If your projects are going to be delivered on DVD or broadcast, it’s important to have an accurate studio monitor on your desk so you can see your project as your viewers will see it while you’re editing.
First, many editing programs show you a low quality “proxy” of your timeline, so you can’t judge color correction, brightness, saturation, contrast, how titles or graphics will look, or any other aspect of the picture accurately.
Can I just enable a second computer monitor to show video and that will work?
With some editing programs, you can enable a second monitor to show a pixel-accurate view of the video, which will give you a lot better picture of what your viewers will see in terms of graphics… but color won’t be as accurate. Computer video is based on RGB, not YUV color space. A computer LCD will display a different gamut of color than an LCD TV. For example, some colors are “impossible” in NTSC or PAL that show just fine on a computer screen.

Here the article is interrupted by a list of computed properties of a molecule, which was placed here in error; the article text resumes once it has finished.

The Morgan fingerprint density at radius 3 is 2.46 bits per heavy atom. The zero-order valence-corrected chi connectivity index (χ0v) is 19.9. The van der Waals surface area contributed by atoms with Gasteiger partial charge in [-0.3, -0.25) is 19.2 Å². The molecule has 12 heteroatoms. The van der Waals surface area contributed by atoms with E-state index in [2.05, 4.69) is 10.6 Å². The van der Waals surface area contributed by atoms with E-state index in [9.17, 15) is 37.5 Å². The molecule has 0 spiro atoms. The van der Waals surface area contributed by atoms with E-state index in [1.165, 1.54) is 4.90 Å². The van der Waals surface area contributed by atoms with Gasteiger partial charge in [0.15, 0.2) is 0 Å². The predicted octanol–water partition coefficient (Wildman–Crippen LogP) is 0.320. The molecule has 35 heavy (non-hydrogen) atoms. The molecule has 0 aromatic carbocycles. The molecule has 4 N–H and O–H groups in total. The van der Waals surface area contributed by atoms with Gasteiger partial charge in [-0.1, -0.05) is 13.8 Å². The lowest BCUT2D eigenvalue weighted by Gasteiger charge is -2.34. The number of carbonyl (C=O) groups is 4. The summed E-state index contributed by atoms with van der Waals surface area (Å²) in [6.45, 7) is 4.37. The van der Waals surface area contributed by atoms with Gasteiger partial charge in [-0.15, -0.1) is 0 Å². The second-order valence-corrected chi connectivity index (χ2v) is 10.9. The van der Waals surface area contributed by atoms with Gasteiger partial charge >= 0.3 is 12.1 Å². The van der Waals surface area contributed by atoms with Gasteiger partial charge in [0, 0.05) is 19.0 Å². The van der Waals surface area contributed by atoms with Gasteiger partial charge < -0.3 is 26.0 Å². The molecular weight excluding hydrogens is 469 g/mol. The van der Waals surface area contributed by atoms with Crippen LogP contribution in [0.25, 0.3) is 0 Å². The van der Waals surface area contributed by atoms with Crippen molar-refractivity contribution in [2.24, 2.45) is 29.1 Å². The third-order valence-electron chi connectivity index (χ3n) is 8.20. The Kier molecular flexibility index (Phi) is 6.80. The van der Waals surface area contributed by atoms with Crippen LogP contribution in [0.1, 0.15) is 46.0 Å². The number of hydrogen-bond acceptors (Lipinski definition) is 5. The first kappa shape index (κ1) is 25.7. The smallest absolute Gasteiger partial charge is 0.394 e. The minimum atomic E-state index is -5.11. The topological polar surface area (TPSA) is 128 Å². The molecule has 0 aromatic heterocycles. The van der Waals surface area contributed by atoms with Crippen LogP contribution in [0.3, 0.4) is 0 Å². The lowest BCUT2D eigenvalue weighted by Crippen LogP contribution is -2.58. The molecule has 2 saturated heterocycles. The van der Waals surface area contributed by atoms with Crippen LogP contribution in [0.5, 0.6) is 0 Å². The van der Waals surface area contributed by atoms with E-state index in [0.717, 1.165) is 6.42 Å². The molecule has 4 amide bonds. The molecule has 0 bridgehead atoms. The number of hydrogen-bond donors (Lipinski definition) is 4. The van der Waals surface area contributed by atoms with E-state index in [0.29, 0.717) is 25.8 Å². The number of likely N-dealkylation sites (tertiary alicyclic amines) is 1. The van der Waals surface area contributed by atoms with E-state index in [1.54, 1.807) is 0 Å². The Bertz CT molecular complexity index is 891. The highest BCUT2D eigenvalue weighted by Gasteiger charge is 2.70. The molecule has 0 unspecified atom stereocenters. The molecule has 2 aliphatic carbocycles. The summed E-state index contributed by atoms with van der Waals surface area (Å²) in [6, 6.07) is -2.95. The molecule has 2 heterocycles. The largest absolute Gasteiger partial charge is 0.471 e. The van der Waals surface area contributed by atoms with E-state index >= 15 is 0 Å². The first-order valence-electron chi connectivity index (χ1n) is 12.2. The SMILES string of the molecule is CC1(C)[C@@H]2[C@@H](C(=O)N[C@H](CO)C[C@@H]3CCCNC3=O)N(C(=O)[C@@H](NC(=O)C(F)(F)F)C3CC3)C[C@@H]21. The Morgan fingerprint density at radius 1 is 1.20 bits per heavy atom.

In the past, for DV monitoring, I’ve always used a Sony PVM 14″ studio monitor, it seems the right size for desktop monitoring, plus it usually has a handle right on top, meaning as you go out the door to a shoot you can grab it and bring it on the set as a reference or “safety” monitor while shooting.
For DV, if your budget doesn’t cover a studio monitor, or if buying one would force you to sacrifice something more important, you might first check eBay for a used one, or, a television is still much better than nothing! A TV with an S-Video input will give you better results than a simple composite connection.
UPDATE FOR MONITORING 1080i HDV:
Professional HD monitors are still expensive.
So, here’s an idea:
You can buy an LCD TV/computer monitor (the lines are being blurred more every day) that can be used for three different purposes.
Read the whole article here.